Then there`s the possibility that a dog is simply seeking attention in any form, or perhaps she`s merely waiting for praise or direction. Some dogs may just be trying to read an emotion in our human facial expressions. In any case, staring is typically considered to be a good thing.
Your Dog Needs or Wants Something

The most obvious reason your dog may be whining is that they need or want something from you, like food, water, or a walk. Maybe their favorite toy is stuck underneath the couch, or the cat is sleeping in their bed. The whining should stop once you identify the problem and fix it.

Ignore the whining behavior.

“Ignoring the whining is your best option,” says Dr. Coates. “Any type of attention will just reinforce the behavior.” Campbell says that pet parents should avoid giving attention or taking a puppy out of the crate until he is quiet.

Staring Can Make a Dog Feel Challenged

For a dog, a stranger staring at them might be seen as a challenge, threat, or something to make them uneasy. They may even fear you could be trying to take a resource, such as a toy or chew, away from them. That`s why it`s best to act calm around new dogs.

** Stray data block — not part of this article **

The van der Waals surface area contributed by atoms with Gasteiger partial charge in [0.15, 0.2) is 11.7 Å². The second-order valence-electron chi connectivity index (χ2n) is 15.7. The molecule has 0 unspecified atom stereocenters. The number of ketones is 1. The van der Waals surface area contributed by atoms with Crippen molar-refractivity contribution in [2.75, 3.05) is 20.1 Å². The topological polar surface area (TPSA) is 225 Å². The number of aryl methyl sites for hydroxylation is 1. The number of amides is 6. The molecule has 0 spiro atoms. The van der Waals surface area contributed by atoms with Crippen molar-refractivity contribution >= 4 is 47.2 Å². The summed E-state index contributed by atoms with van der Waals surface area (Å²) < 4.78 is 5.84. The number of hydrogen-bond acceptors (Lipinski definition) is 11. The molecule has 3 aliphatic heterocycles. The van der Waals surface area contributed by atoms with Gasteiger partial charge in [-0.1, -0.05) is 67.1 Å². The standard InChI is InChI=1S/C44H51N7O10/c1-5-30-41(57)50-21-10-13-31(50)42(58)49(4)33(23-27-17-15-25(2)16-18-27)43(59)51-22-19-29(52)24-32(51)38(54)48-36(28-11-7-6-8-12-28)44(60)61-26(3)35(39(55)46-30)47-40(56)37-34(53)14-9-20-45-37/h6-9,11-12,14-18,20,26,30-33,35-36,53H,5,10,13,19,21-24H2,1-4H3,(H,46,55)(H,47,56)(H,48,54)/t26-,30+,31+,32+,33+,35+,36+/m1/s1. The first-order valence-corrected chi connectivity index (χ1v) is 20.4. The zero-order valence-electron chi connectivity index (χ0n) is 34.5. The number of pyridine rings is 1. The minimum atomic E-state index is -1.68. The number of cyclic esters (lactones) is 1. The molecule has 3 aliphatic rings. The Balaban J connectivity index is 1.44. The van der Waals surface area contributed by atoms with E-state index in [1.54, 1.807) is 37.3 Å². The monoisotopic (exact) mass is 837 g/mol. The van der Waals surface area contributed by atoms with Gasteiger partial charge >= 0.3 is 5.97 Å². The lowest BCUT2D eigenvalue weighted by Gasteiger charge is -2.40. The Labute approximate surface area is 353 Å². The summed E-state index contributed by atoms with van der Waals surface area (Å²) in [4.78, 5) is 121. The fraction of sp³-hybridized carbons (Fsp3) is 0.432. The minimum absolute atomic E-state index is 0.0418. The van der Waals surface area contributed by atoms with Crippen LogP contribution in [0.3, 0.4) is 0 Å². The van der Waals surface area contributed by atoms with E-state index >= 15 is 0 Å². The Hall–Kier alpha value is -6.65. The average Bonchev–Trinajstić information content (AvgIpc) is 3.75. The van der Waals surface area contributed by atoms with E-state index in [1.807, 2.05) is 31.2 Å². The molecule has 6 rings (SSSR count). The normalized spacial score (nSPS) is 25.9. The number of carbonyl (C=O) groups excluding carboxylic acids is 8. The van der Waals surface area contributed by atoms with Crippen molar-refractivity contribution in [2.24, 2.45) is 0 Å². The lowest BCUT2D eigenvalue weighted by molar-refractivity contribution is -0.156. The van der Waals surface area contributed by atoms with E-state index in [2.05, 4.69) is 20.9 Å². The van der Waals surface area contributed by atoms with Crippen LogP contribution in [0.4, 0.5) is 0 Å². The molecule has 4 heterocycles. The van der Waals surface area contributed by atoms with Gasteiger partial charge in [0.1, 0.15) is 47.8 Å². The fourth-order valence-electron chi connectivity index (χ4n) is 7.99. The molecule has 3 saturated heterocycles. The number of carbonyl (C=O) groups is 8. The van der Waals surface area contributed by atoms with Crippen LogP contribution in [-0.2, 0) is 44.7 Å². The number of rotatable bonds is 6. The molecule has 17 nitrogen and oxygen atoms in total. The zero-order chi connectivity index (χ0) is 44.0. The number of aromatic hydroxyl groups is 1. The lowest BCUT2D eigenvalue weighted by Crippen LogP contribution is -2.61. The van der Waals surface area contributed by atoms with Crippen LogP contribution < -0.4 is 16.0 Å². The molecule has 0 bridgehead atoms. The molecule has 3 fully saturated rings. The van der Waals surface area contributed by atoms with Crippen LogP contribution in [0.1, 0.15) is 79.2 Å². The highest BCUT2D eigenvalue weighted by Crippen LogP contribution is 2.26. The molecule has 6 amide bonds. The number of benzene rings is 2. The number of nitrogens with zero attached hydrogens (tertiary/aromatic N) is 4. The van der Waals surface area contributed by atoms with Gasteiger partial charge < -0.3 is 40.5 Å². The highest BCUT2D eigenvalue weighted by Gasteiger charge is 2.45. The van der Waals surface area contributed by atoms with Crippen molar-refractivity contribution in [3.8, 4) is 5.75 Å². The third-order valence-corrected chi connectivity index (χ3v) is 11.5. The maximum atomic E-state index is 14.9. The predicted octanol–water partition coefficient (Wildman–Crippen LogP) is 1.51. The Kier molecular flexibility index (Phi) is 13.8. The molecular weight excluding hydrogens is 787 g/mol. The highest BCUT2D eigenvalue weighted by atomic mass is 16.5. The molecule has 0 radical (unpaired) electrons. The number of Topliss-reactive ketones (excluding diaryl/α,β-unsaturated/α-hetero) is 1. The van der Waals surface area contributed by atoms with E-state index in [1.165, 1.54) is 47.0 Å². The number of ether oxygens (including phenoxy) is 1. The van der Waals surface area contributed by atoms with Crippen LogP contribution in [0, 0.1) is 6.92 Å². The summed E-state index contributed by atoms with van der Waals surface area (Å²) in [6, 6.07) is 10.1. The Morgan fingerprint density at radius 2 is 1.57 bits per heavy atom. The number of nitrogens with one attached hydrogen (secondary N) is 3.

Loss of hearing, cognitive dysfunction, central nervous system disorders and medical conditions can all contribute to your dog`s excessive vocalization. He might whine or howl if he feels the urge to eliminate more, if he`s overeating and wants you to give him more food, or if he`s in pain.
When it comes to the symptoms of Canine Cognitive Dementia we look for similar ones to those that would make us question dementia as a diagnosis in humans: forgetfulness, changes in behaviour, and different sleep patterns. These symptoms are largely categorised into three stages; mild, moderate, and severe.
Why Do Older Dogs Follow You Everywhere? Older dogs may follow their owners purely out of familiarity and habit. However, if this is a new behavior, it may also indicate that things are changing for your dog, making them less confident. Perhaps your dog is starting to lose their hearing or vision.